Yesterday we were so busy looking for a camping ground called Le Roc, that we didn't find, that we missed the signs saying that the road down into Rocamadour wasn't suitable for campervans. We made it through anyway. Twice. Not without palpitations,pulling side mirrors in and praying. We had to do the road a second time because we needed to return to a camping ground we'd passed earlier on our fruitless search.
It was alarming, but on reflection, one of those things one is glad to have done.
Have to say this place is wonderful. My legs, however, are killing me. So glad squats are part of my exercise regime. Good for climbing hills and steps. 219 steps up to the virgin's chapel at not quite the top of Rocamadour. The pilgrims used to do it on their knees saying a prayer for each step. Then there's a climbing zigzag path through monuments representing the stations of the cross. I stopped looking at them cos I started getting irrationally emotional based on my Judeo-Christian inculcation.
The walk was so arduous that I imagined Christ carrying some hardwood cross. With splinters.
Happily I've walked back up the 60 percent inclined hill and I'm installed in a bar, with Al, overlooking Rocamadour.
It's named after St Amadour, an abbott whose well preserved remains were apparently discovered there. Later they were destroyed by looters at some other time in history.
I'd never heard of Rocamadour; didn't know that it's the second cite in France , after Mont St Michel, despite all my French studies and visits. According to a shopkeeper, who patiently chatted despite my laboured French and helped me with a couple of words and conjugations, Rocamadour isn't that well known, in contrast with those places one immediately associates with France: Mont St Michel, the Eiffel Tower, the Loire Valley and the Riviera. She believes the south-east is a little overlooked.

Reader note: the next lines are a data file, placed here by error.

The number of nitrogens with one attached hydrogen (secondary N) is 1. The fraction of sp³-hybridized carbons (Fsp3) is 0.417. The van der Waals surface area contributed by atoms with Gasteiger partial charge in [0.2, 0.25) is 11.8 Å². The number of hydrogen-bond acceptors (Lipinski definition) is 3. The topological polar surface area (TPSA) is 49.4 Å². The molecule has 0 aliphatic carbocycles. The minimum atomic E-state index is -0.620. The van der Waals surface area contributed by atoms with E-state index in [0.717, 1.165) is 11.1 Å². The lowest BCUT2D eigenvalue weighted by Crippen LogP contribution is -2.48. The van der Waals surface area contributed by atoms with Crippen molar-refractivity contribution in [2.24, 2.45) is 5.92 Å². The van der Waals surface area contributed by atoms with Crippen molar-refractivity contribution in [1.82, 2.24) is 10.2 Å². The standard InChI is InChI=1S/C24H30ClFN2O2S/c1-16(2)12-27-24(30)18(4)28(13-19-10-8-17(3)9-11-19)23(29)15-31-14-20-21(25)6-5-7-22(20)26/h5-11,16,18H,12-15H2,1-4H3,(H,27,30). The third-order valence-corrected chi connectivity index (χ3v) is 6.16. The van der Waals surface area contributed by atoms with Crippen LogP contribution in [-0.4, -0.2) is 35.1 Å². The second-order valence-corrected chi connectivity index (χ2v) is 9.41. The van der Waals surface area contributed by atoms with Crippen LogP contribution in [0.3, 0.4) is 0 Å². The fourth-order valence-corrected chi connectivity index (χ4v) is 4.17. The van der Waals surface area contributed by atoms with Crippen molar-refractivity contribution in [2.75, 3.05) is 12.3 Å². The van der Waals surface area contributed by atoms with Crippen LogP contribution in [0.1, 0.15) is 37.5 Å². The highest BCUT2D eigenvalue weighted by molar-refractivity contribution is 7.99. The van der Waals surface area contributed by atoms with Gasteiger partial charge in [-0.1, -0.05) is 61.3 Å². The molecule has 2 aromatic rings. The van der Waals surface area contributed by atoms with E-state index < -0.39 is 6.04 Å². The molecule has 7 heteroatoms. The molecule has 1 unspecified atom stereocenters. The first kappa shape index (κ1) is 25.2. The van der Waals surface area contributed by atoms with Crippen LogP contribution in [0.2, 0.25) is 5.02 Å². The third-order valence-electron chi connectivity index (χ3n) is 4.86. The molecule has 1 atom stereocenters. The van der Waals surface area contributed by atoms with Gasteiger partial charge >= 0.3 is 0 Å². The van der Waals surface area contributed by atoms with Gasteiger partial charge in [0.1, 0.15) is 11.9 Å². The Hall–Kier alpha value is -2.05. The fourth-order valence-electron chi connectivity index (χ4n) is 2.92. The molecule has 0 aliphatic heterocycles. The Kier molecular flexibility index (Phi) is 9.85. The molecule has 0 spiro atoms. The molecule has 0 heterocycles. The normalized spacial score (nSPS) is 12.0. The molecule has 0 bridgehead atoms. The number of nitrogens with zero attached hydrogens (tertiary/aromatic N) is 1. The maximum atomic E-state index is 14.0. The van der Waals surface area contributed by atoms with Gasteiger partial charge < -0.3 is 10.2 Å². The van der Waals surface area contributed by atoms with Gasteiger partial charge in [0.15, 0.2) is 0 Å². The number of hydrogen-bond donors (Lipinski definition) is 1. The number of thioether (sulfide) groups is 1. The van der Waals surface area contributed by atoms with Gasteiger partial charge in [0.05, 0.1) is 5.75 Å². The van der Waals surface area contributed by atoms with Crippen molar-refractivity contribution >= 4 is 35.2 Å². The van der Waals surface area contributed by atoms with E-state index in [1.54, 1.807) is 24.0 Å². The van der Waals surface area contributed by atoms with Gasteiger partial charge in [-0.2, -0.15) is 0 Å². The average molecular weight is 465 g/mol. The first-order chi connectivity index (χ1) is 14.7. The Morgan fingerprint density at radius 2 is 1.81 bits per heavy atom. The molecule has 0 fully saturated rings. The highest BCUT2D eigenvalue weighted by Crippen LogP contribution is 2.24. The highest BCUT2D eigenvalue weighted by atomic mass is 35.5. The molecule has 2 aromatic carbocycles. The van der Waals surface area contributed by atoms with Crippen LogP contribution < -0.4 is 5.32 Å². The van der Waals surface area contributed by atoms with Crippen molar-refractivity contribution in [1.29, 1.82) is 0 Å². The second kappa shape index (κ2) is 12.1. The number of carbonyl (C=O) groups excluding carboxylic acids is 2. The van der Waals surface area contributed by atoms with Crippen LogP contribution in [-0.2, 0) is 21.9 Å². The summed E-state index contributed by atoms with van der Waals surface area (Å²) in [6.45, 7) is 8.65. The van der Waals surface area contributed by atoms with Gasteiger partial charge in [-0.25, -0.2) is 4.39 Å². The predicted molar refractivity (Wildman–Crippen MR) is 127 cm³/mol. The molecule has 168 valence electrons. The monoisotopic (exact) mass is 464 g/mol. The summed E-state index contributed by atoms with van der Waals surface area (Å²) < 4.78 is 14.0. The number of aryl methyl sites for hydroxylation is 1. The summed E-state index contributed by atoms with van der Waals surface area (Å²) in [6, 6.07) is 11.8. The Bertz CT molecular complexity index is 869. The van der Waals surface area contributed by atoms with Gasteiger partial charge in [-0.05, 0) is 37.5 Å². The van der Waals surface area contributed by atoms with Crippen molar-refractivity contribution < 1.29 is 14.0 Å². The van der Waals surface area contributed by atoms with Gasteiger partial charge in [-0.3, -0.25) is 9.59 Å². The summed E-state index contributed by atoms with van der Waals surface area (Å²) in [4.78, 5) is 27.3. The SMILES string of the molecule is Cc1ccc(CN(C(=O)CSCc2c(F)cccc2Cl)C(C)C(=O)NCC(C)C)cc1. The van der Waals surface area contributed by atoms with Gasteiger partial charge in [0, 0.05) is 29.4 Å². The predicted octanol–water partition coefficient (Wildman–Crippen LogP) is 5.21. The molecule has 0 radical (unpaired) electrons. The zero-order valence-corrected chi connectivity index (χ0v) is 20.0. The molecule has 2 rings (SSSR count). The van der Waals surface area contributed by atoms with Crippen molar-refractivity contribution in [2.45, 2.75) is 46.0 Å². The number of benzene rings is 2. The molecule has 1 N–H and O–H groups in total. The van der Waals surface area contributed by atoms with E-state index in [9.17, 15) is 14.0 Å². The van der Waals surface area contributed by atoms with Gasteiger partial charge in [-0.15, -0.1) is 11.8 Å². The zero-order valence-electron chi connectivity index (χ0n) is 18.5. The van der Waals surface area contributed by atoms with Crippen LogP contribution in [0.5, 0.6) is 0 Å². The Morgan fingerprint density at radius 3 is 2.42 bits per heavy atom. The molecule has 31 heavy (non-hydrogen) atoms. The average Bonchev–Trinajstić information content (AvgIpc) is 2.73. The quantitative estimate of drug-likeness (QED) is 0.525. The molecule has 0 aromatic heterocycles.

If you are coming to France put Rocamadour on your list of brilliant places to see and do. There's lots of climbing and walking involved but it's so worth it.
The weather today is perfect: low to mid 20s; the sky with scudding white clouds; light refreshing breeze. Haven' t heard many English voices today but there seem to be quite a few tourists and Sunday day-trippers about. Nothing like the hordes trampling Mont St Michel though. I've been able to enjoy a leisurely stroll - on the occasional flat bits
There's a massive cave here too - grotte des merveilles - but I didn't fancy a visit. I overdid that one last year in a troglodyte cave in Loches. Had a bit of claustrophobia along the labyrinthine self-guided tour. I'll look at a photo.
Now, our late lunch was par excellence. Didn't expect that in a tourist spot. We ate at a restaurant with an outdoor terrasse overlooking the valley. The restaurant is called Le Terminus des Pelerins - the last stop of the pilgrims. We both had salads which were delectable: lettuce, tomatoes, walnuts, vinaigrette dressing; some sort of thin salami cut into bite-sized disks, a generous slice of tasty duck terrine, cured ham and a pat of goats' cheese to die for, as they say. We bought another 6 pats of the goats' cheese at a local store in Rocamadour, so good was it.
I know I'm given to hyperbole but credit where it's due. I'd put that salad up there with the best, most timely feeds of my life. Perfect food; perfect setting; perfect day. I'm becoming as repetitious as a politician.